According to a new report by two Boston University researchers and released by the Boston Foundation on Wednesday, the approval process for new housing developments in Massachusetts communities is “tilted toward an older white population with the greatest interest in hindering new developments”.

Katherine Levine Einstein and Maxwell Palmer compared the demographics of public servants in more than 20 communities with the demographics of residents in those communities and found that public servants “were significantly older, whiter, more male, and more likely to be residents.” long-standing than voters in their communities. Women and people of color are significantly underrepresented, the researchers found.

The communities examined in the research were: Brockton, Fall River, Fitchburg, Haverhill, Holyoke, Lawrence, Lowell, New Bedford, Pittsfield, Springfield and Worcester, as well as Amherst, Arlington, Ashby, Barnstable, Boston, Cambridge, Framingham, Lexington , Newton, Plymouth and Quincy. The report noted efforts in Haverhill and Newton to ensure more inclusive planning and housing efforts.

“This report both vividly illustrates how the housing process in cities and towns favors established residents with the time and means to be able to keep up with city council schedules and attend in-person meetings,” said Mr. Lee Pelton, president and CEO of the Boston Foundation. , said in a statement. “As a result, the bias towards older, existing homeowners effectively prevents a wide range of people from accessing housing in the communities of their choice and perpetuates housing segregation.”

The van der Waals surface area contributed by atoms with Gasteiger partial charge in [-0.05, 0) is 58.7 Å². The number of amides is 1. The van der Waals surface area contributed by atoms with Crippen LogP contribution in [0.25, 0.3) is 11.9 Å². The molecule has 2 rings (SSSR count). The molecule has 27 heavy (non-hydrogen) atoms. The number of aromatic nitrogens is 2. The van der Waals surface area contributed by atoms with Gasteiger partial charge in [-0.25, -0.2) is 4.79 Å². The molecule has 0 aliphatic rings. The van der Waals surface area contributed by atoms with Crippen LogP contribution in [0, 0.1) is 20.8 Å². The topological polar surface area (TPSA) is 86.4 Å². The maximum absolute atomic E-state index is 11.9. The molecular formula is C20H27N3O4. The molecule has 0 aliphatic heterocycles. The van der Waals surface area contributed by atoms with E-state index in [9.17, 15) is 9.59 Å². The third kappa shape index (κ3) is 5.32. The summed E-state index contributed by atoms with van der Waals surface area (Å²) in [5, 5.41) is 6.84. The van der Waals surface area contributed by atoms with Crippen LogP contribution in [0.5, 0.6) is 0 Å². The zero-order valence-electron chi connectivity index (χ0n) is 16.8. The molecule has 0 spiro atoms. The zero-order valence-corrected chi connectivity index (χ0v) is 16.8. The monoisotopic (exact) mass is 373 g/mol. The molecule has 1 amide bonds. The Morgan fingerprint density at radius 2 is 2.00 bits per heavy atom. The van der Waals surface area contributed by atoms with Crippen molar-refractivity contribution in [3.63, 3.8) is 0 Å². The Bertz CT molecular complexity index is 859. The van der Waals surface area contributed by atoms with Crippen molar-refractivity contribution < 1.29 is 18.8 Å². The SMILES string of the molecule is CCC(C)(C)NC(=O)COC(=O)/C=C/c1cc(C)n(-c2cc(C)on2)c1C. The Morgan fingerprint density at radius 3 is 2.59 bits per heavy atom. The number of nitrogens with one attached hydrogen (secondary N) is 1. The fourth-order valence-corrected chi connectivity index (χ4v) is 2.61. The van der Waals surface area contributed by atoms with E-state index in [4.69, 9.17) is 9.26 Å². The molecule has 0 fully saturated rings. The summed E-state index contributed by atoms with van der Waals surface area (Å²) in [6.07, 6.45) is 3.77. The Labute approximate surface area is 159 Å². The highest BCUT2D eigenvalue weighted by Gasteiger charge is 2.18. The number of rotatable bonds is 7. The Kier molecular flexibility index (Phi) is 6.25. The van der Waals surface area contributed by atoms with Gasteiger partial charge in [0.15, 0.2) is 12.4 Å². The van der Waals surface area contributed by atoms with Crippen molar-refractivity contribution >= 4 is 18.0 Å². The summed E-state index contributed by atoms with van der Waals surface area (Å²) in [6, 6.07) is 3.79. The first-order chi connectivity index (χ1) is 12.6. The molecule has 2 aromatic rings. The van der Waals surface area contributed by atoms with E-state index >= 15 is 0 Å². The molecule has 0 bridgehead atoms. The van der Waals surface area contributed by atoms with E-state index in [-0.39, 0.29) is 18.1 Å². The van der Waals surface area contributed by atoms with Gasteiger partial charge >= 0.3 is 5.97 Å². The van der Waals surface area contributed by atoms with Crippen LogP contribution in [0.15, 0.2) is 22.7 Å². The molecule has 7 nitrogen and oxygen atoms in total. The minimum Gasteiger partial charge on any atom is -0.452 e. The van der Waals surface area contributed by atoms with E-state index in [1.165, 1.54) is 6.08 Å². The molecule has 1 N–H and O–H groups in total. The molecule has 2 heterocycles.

While the state regulates housing, zoning rules are set at the local level in Massachusetts, a system that gives each of the 351 cities and towns, and their local councils, an outsized voice in housing development.

The researchers said they found a lack of diversity on housing-related councils and commissions, “representation inequalities” in political participation and public meetings, processes that favor neighborhood opponents of new developments over beneficiaries, meeting and survey formats that don’t tap into the broadest range of voices; and a lack of investment in ensuring polls reflect the full range of community input.

Public meetings “disproportionately attract neighbors opposed to new housing and greater density,” according to the report, “Representation in the Housing Process: Best Practices for Improving Racial Equity.” Meetings are unlikely to include the voices of the people and families most likely to benefit from new housing, the report said, in part because “many of these people don’t have time to participate.” Or, they may not trust the government to address their concerns.

The foundation co-sponsored the report with the Citizens’ Housing and Planning Association, the Boston Medical Center and others as part of the Massachusetts Coalition for Racial Equity in Housing.